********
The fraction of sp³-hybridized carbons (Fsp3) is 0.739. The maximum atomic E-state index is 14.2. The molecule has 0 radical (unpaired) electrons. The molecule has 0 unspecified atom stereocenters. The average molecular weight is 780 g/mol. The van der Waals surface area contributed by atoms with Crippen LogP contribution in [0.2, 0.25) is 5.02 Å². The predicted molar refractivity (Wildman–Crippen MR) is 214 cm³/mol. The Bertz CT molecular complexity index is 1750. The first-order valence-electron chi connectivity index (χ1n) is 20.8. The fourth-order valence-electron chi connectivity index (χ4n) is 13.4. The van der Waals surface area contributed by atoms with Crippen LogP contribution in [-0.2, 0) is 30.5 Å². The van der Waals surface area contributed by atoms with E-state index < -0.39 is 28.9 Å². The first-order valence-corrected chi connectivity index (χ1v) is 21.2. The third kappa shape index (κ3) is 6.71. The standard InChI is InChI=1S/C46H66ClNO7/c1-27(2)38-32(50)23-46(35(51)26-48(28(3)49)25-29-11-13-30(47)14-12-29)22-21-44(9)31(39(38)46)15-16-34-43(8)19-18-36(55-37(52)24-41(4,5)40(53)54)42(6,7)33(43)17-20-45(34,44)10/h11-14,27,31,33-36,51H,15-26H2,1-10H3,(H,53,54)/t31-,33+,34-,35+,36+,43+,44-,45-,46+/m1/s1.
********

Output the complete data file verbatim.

The fraction of sp³-hybridized carbons (Fsp3) is 0.739. The maximum atomic E-state index is 14.2. The molecule has 0 radical (unpaired) electrons. The molecule has 0 unspecified atom stereocenters. The average molecular weight is 780 g/mol. The van der Waals surface area contributed by atoms with Crippen LogP contribution in [0.2, 0.25) is 5.02 Å². The predicted molar refractivity (Wildman–Crippen MR) is 214 cm³/mol. The Bertz CT molecular complexity index is 1750. The first-order valence-electron chi connectivity index (χ1n) is 20.8. The fourth-order valence-electron chi connectivity index (χ4n) is 13.4. The van der Waals surface area contributed by atoms with Crippen LogP contribution in [-0.2, 0) is 30.5 Å². The van der Waals surface area contributed by atoms with E-state index < -0.39 is 28.9 Å². The first-order valence-corrected chi connectivity index (χ1v) is 21.2. The third kappa shape index (κ3) is 6.71. The standard InChI is InChI=1S/C46H66ClNO7/c1-27(2)38-32(50)23-46(35(51)26-48(28(3)49)25-29-11-13-30(47)14-12-29)22-21-44(9)31(39(38)46)15-16-34-43(8)19-18-36(55-37(52)24-41(4,5)40(53)54)42(6,7)33(43)17-20-45(34,44)10/h11-14,27,31,33-36,51H,15-26H2,1-10H3,(H,53,54)/t31-,33+,34-,35+,36+,43+,44-,45-,46+/m1/s1.